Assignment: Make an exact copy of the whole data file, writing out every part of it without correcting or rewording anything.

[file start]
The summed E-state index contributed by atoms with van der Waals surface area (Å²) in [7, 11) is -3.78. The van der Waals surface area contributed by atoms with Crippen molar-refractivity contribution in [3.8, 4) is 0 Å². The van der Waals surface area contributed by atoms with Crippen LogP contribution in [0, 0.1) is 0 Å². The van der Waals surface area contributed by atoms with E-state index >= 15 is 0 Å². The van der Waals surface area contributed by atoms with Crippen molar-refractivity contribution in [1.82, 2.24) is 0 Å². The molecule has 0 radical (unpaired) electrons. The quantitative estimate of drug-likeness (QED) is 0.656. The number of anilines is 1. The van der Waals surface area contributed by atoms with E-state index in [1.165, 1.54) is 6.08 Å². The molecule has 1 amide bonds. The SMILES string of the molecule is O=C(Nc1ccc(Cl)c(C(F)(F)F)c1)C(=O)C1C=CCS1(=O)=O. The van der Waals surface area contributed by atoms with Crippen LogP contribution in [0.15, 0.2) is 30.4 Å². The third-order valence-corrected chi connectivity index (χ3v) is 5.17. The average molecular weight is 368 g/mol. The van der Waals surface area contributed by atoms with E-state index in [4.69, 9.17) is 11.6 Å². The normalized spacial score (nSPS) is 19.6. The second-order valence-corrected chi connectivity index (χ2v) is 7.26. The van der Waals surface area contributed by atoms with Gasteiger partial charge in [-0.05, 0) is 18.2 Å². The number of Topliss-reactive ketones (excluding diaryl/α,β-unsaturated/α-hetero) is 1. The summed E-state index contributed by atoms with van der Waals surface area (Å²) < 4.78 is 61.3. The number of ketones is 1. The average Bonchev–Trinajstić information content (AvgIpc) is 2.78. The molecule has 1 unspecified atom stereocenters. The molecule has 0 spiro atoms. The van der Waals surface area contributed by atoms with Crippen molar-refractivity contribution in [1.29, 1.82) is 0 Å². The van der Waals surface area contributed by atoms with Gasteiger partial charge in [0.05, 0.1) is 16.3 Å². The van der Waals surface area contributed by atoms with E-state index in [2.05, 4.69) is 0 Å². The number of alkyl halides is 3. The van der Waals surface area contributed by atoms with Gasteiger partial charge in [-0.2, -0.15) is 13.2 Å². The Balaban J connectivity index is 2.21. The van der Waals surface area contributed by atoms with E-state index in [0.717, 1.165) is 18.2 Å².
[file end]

The summed E-state index contributed by atoms with van der Waals surface area (Å²) in [7, 11) is -3.78. The van der Waals surface area contributed by atoms with Crippen molar-refractivity contribution in [3.8, 4) is 0 Å². The van der Waals surface area contributed by atoms with Crippen LogP contribution in [0, 0.1) is 0 Å². The van der Waals surface area contributed by atoms with E-state index >= 15 is 0 Å². The van der Waals surface area contributed by atoms with Crippen molar-refractivity contribution in [1.82, 2.24) is 0 Å². The molecule has 0 radical (unpaired) electrons. The quantitative estimate of drug-likeness (QED) is 0.656. The number of anilines is 1. The van der Waals surface area contributed by atoms with E-state index in [1.165, 1.54) is 6.08 Å². The molecule has 1 amide bonds. The SMILES string of the molecule is O=C(Nc1ccc(Cl)c(C(F)(F)F)c1)C(=O)C1C=CCS1(=O)=O. The van der Waals surface area contributed by atoms with Crippen LogP contribution in [0.15, 0.2) is 30.4 Å². The third-order valence-corrected chi connectivity index (χ3v) is 5.17. The average molecular weight is 368 g/mol. The van der Waals surface area contributed by atoms with E-state index in [4.69, 9.17) is 11.6 Å². The normalized spacial score (nSPS) is 19.6. The second-order valence-corrected chi connectivity index (χ2v) is 7.26. The van der Waals surface area contributed by atoms with Gasteiger partial charge in [-0.05, 0) is 18.2 Å². The number of Topliss-reactive ketones (excluding diaryl/α,β-unsaturated/α-hetero) is 1. The summed E-state index contributed by atoms with van der Waals surface area (Å²) < 4.78 is 61.3. The number of ketones is 1. The average Bonchev–Trinajstić information content (AvgIpc) is 2.78. The molecule has 1 unspecified atom stereocenters. The molecule has 0 spiro atoms. The van der Waals surface area contributed by atoms with Crippen molar-refractivity contribution in [1.29, 1.82) is 0 Å². The van der Waals surface area contributed by atoms with Gasteiger partial charge in [0.05, 0.1) is 16.3 Å². The van der Waals surface area contributed by atoms with E-state index in [2.05, 4.69) is 0 Å². The number of alkyl halides is 3. The van der Waals surface area contributed by atoms with Gasteiger partial charge in [-0.2, -0.15) is 13.2 Å². The Balaban J connectivity index is 2.21. The van der Waals surface area contributed by atoms with E-state index in [0.717, 1.165) is 18.2 Å².